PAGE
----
I am disappointed that park and ride facilities have not been developed in the Dublin city catchment area. I understand there may be a view that park-and-ride is more suited outside the city catchment in satellite areas. On the one hand we are talking about densities, while on the other hand we are told that park and ride facilities are more suitable outside densely populated areas in order to bring various catchments into one such location. The Minister of State should examine these differing views and take them into account. My colleague, Senator Paschal Donohoe, knows about some of the difficulties that I can relate to in my constituency. My area includes the DART stations at Fairview-Clontarf, Killester, Harmonstown and Raheny. I do not have to bring to the Minister of State’s attention the difficulties facing DART commuters in those neighbourhoods. She knows exactly what I am going to say next: people cannot get in or out of their own driveways because of parking in the immediate vicinity. Yet the Department of Transport’s policy is that there is no requirement for park-and-ride facilities in the greater Dublin area, and it is suggested that such facilities should be provided outside the urban area. It is probably a greater challenge to provide park-and-ride facilities in the greater Dublin area due to land use, but local authorities are spending an inordinate amount of time and effort trying to prevent day-long parking by commuters. All we are doing, however, is moving them on. It is like the old story of rat running. If a straight road is put in between two points it encourages rat running. Whenever we take a measure in a neighbourhood that is experiencing problems with day-long commuter parking, all we are doing is shunting them on to adjoining roads. We are witnessing this day in and day out.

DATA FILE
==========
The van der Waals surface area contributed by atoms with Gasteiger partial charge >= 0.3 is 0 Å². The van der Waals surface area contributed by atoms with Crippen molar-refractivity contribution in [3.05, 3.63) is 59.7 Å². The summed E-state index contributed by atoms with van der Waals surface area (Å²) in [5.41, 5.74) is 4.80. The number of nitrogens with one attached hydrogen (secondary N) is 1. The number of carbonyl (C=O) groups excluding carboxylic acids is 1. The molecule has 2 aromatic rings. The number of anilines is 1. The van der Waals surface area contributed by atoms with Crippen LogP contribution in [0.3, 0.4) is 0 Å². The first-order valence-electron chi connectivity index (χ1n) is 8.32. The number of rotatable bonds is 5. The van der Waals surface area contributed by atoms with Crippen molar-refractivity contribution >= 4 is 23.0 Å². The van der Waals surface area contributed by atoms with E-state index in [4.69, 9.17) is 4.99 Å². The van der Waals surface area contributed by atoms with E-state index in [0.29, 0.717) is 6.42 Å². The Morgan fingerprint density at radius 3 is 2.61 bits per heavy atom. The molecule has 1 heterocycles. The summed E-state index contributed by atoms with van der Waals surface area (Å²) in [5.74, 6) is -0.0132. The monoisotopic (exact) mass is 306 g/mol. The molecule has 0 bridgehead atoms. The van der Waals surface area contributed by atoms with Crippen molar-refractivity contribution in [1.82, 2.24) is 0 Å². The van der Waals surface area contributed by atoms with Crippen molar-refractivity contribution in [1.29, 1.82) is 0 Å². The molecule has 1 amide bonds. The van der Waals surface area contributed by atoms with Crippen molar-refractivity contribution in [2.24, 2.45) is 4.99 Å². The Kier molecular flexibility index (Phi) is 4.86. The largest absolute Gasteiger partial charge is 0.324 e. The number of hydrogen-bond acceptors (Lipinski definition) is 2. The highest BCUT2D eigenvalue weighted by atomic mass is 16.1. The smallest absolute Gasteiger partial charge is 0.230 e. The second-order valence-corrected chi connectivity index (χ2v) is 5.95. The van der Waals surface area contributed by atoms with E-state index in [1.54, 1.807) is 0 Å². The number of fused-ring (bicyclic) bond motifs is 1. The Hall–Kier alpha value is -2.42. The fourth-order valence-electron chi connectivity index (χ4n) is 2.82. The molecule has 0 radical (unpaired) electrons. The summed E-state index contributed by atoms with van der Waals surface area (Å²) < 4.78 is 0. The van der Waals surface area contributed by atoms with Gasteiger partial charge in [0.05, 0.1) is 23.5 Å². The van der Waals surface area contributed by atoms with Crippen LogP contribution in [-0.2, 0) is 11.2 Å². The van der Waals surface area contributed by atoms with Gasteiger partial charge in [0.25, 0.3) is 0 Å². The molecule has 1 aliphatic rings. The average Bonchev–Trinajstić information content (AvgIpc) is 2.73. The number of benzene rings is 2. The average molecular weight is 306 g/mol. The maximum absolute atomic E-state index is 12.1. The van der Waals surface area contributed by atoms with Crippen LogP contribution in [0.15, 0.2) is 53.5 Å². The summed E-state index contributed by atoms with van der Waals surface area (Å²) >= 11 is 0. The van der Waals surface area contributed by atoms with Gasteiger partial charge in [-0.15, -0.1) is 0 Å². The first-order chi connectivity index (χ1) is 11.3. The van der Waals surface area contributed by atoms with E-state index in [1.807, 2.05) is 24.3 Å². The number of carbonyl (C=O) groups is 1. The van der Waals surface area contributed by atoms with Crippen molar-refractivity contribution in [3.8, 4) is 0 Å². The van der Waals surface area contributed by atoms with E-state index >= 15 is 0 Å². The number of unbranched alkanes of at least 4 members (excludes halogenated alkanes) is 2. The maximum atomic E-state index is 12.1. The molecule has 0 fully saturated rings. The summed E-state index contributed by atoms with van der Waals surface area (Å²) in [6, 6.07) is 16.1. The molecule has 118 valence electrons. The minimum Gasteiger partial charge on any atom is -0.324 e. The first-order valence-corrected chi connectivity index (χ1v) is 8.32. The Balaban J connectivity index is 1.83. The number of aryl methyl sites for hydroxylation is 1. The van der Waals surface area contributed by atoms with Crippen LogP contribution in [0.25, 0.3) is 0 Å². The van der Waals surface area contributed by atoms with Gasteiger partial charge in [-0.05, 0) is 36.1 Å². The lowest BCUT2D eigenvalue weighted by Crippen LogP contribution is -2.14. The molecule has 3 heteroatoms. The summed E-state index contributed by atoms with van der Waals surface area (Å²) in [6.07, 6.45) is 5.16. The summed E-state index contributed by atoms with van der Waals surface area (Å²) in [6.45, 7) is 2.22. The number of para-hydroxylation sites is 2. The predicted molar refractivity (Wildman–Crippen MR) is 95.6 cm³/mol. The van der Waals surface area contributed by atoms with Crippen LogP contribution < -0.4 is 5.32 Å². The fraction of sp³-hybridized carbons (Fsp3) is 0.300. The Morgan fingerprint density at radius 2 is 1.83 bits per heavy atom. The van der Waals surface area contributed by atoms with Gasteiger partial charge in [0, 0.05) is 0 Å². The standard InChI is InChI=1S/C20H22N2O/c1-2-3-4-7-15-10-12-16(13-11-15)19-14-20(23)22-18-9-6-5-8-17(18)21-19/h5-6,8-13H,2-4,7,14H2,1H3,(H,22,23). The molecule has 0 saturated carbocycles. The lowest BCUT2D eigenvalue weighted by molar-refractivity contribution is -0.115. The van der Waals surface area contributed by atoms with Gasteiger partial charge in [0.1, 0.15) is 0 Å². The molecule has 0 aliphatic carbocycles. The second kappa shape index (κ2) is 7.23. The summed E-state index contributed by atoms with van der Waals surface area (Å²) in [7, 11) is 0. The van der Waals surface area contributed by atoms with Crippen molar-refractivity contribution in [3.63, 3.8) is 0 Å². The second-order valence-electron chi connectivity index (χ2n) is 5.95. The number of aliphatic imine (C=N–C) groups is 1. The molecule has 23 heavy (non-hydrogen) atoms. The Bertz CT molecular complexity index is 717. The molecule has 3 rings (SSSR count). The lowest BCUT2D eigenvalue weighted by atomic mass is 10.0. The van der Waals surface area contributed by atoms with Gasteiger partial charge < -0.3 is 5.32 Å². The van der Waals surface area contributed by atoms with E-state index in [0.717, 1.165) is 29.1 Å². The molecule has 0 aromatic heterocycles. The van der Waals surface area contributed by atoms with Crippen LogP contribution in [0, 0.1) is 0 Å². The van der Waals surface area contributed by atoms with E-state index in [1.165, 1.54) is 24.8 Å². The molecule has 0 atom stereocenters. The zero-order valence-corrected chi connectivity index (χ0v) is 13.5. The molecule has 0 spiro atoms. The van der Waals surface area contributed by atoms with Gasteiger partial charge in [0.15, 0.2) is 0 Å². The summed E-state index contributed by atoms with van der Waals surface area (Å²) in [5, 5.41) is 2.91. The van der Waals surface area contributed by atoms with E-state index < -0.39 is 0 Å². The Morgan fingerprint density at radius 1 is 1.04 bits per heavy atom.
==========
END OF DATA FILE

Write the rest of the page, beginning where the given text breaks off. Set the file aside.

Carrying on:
I ask the Minister of State to consult with some of the public representatives and city officials, particularly the traffic department, as to their call on this matter. She should ask them whether or not there is a difficulty with commuters parking all day. I know the answer to that question, which is perhaps why I am asking it. I am putting down a marker that I am disappointed with the lack of progress in providing such facilities.
We all remember the old debate about whether or not a conductor should be on the bus. It took a long time to resolve that issue, but we have come a long way and there is now co-ordination and collaboration. However, the acid test of that synergy is integrated ticketing. We must have integrated ticketing along with a single price for city transport. Those aspects must be introduced as soon as possible.
We were challenged on the issue of accessible transport with the sectoral plan. We must acknowledge the enormous progress that has been made by all concerned in providing accessible transport. We now need to get those people involved in providing integrated ticketing and single-price journeys.
There is also huge potential in IT or intelligent transport systems. We need to ensure the IT transport initiative is put in place all over the city. In addition, traffic management schemes mainly concern bus priority, which have proved to be successful in providing quality bus corridors. QBCs have made a significant contribution to increased patronage and improved journey times. Massive progress has been made over the past ten years in DART and rail services generally.